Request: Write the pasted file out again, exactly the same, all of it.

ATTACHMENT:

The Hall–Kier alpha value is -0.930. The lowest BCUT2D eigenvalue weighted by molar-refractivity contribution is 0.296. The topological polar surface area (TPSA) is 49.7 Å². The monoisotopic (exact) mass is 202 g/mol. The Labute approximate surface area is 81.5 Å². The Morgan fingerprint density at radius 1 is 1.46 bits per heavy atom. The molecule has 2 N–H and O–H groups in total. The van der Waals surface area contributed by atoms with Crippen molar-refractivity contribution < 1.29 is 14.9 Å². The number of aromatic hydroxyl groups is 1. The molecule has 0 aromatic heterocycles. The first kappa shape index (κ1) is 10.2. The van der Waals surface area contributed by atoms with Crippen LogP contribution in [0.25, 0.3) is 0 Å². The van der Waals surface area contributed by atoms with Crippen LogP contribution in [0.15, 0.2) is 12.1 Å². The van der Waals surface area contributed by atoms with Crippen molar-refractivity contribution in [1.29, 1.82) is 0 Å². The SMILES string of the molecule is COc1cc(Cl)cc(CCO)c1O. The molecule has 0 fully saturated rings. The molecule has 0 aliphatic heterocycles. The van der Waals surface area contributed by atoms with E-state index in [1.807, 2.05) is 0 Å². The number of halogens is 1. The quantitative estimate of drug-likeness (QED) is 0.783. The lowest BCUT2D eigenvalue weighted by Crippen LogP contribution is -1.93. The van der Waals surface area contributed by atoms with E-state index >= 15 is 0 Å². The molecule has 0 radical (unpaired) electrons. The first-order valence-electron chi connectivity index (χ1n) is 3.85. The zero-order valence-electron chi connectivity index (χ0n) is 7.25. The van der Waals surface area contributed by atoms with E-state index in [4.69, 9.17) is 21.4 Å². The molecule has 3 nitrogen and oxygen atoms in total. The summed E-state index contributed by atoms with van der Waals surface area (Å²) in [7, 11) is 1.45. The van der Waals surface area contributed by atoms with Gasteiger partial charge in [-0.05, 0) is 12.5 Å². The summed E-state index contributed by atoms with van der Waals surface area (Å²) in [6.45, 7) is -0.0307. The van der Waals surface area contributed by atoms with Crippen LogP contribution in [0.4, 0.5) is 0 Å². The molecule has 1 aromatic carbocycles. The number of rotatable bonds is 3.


The Hall–Kier alpha value is -0.930. The lowest BCUT2D eigenvalue weighted by molar-refractivity contribution is 0.296. The topological polar surface area (TPSA) is 49.7 Å². The monoisotopic (exact) mass is 202 g/mol. The Labute approximate surface area is 81.5 Å². The Morgan fingerprint density at radius 1 is 1.46 bits per heavy atom. The molecule has 2 N–H and O–H groups in total. The van der Waals surface area contributed by atoms with Crippen molar-refractivity contribution < 1.29 is 14.9 Å². The number of aromatic hydroxyl groups is 1. The molecule has 0 aromatic heterocycles. The first kappa shape index (κ1) is 10.2. The van der Waals surface area contributed by atoms with Crippen LogP contribution in [0.25, 0.3) is 0 Å². The van der Waals surface area contributed by atoms with Crippen LogP contribution in [0.15, 0.2) is 12.1 Å². The van der Waals surface area contributed by atoms with Crippen molar-refractivity contribution in [1.29, 1.82) is 0 Å². The SMILES string of the molecule is COc1cc(Cl)cc(CCO)c1O. The molecule has 0 fully saturated rings. The molecule has 0 aliphatic heterocycles. The van der Waals surface area contributed by atoms with E-state index in [1.807, 2.05) is 0 Å². The number of halogens is 1. The quantitative estimate of drug-likeness (QED) is 0.783. The lowest BCUT2D eigenvalue weighted by Crippen LogP contribution is -1.93. The van der Waals surface area contributed by atoms with E-state index >= 15 is 0 Å². The molecule has 0 radical (unpaired) electrons. The first-order valence-electron chi connectivity index (χ1n) is 3.85. The zero-order valence-electron chi connectivity index (χ0n) is 7.25. The van der Waals surface area contributed by atoms with E-state index in [4.69, 9.17) is 21.4 Å². The molecule has 3 nitrogen and oxygen atoms in total. The summed E-state index contributed by atoms with van der Waals surface area (Å²) in [7, 11) is 1.45. The van der Waals surface area contributed by atoms with Gasteiger partial charge in [-0.05, 0) is 12.5 Å². The summed E-state index contributed by atoms with van der Waals surface area (Å²) in [6.45, 7) is -0.0307. The van der Waals surface area contributed by atoms with Crippen LogP contribution in [0.4, 0.5) is 0 Å². The molecule has 1 aromatic carbocycles. The number of rotatable bonds is 3.